Health insurers have proposed an average rate increase of less than 1% for the individual market after three years of double-digit rate increases in premiums.

The proposed lowering of average rates to 0.96% is attributed to the stability of Washington’s individual market and should help people buying health insurance through the Washington Health Benefit Exchange, said Pam MacEwan, CEO of the Exchange.

“Today’s rate filings are a positive sign that the individual market is stabilizing, and families and individuals will be able to find more affordable coverage in the individual-health-insurance market,” she said in a statement.

In addition to the proposed lower rates, the individual market is gaining two more health-insurance companies offering plans for 2020 — PacificSource Health Plans and Providence Health Plan.

People buying insurance on the individual market had an increase of almost 14% this year, 24% in 2018 and 11% in 2017.

The Washington Health Benefit Exchange was created by the Legislature after Congress passed the Affordable Care Act (ACA) in 2010. Eighty-one percent — more than 200,000 people — purchase health insurance through the Exchange.

The Trump administration has made a series of changes to the ACA, such as eliminating federal cost-sharing payments and using the tax bill passed at the end of 2017 to eliminate the individual mandate requiring people have health insurance or pay a fine through their tax filings. Even though there is still some noise from Washington D.C. about tweaking or eliminating the ACA, the volume is less for the time being, said Michael Marchand, chief marketing officer for the Exchange.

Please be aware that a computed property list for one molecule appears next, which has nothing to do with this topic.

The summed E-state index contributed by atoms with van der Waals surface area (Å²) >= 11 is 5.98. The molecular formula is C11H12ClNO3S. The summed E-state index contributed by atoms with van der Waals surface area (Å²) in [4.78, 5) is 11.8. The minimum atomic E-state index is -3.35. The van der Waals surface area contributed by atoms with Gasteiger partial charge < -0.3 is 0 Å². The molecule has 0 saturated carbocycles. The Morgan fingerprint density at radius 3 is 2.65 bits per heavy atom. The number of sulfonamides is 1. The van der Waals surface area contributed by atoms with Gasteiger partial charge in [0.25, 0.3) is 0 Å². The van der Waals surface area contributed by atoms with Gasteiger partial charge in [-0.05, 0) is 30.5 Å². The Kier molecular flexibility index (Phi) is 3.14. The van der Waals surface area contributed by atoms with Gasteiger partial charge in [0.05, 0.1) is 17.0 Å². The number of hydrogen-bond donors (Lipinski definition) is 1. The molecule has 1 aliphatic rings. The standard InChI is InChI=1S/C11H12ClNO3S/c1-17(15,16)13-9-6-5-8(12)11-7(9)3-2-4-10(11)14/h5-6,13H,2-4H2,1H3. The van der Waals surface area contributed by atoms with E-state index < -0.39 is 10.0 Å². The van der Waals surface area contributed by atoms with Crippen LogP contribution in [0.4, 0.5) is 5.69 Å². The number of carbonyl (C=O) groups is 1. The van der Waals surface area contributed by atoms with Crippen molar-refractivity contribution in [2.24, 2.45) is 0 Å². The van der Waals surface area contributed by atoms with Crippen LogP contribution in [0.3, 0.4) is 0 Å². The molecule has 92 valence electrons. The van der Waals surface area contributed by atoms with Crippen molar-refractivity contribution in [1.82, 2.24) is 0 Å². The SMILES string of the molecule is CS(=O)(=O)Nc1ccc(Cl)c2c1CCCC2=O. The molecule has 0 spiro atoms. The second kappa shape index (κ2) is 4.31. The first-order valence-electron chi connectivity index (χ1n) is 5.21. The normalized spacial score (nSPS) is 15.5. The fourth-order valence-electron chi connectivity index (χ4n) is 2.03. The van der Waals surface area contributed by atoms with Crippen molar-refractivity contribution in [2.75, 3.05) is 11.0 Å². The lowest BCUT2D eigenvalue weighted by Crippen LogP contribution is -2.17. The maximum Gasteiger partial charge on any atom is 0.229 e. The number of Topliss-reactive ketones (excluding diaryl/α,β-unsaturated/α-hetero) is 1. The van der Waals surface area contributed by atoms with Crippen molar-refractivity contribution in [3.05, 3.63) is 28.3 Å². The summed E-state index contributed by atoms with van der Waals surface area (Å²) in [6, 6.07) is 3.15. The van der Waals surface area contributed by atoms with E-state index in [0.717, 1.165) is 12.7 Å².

It was important that the state built its own marketplace from the beginning, Marchand said, because it has had time to mature. “If there is one thing that all markets reward, it is stability,” he said.

One measure of the stability was the Exchange’s enrollment numbers for 2019. While enrollment dropped about 4% from 209,802 in 2018 to 201,416 this year, the number of people renewing from 2018 to 2019 increased nearly 22% from 133,007 to 162,058.

Mike Kreidler, Washington state’s insurance commissioner, said recent setbacks to the ACA haven’t shaken the state’s individual market.

“Despite the Trump administration’s effort over the last two years to sabotage the Affordable Care Act, this year’s filings are evidence that our full adoption of the law and the steps we’ve taken to defend and preserve it are stabilizing our market,” he said in a statement. “We have more work to do to lower the cost of health care and to help lower out-of-pocket costs, but the proposed rates are welcome news.”

The Office of the Insurance Commissioner (OIC) will review the proposed rates and put forth a recommendation, which will be voted on by the Exchange’s board in September. For 2019 insurance companies had requested a 19.8% increase. OIC came back with a 13.8% proposal, which the Exchange board accepted. In 2015, the second year of the Exchange, the rate bumped up 1% and then 4% in 2016.

Editor’s note: This story has been corrected to show that enrollment in the Washington Health Benefit Exchange dropped 4% from 2018 to this year. An earlier version of the story said 2019 where it should have said 2018.